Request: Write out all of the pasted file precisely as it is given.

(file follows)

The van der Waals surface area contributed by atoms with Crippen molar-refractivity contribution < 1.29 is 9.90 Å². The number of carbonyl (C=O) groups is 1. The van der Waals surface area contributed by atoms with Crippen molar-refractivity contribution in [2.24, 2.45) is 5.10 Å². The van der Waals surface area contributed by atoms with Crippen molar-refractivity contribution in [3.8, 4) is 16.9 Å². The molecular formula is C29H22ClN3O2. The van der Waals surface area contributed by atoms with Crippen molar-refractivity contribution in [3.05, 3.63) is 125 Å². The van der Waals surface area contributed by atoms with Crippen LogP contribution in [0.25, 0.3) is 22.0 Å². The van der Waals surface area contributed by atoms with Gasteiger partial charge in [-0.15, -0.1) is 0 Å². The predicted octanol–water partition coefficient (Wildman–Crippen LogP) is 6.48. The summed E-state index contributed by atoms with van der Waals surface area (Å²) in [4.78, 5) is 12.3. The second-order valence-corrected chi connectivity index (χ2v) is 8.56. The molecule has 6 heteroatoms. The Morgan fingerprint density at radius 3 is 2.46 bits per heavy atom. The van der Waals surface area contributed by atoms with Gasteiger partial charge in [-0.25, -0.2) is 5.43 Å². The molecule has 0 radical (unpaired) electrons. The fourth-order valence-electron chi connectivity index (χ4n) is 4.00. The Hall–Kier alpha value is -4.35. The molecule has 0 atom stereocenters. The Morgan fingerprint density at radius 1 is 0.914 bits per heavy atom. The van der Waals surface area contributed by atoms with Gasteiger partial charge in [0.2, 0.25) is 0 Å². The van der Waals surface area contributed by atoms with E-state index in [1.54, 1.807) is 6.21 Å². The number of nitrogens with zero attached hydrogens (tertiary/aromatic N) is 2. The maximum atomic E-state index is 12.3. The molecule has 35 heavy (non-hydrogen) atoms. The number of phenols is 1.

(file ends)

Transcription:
The van der Waals surface area contributed by atoms with Crippen molar-refractivity contribution < 1.29 is 9.90 Å². The number of carbonyl (C=O) groups is 1. The van der Waals surface area contributed by atoms with Crippen molar-refractivity contribution in [2.24, 2.45) is 5.10 Å². The van der Waals surface area contributed by atoms with Crippen molar-refractivity contribution in [3.8, 4) is 16.9 Å². The molecular formula is C29H22ClN3O2. The van der Waals surface area contributed by atoms with Crippen molar-refractivity contribution in [3.05, 3.63) is 125 Å². The van der Waals surface area contributed by atoms with Crippen LogP contribution in [0.25, 0.3) is 22.0 Å². The van der Waals surface area contributed by atoms with Gasteiger partial charge in [-0.15, -0.1) is 0 Å². The predicted octanol–water partition coefficient (Wildman–Crippen LogP) is 6.48. The summed E-state index contributed by atoms with van der Waals surface area (Å²) in [4.78, 5) is 12.3. The second-order valence-corrected chi connectivity index (χ2v) is 8.56. The molecule has 6 heteroatoms. The Morgan fingerprint density at radius 3 is 2.46 bits per heavy atom. The van der Waals surface area contributed by atoms with Gasteiger partial charge in [-0.25, -0.2) is 5.43 Å². The molecule has 0 radical (unpaired) electrons. The fourth-order valence-electron chi connectivity index (χ4n) is 4.00. The Hall–Kier alpha value is -4.35. The molecule has 0 atom stereocenters. The Morgan fingerprint density at radius 1 is 0.914 bits per heavy atom. The van der Waals surface area contributed by atoms with Gasteiger partial charge in [0.2, 0.25) is 0 Å². The van der Waals surface area contributed by atoms with E-state index in [1.54, 1.807) is 6.21 Å². The number of nitrogens with zero attached hydrogens (tertiary/aromatic N) is 2. The maximum atomic E-state index is 12.3. The molecule has 35 heavy (non-hydrogen) atoms. The number of phenols is 1.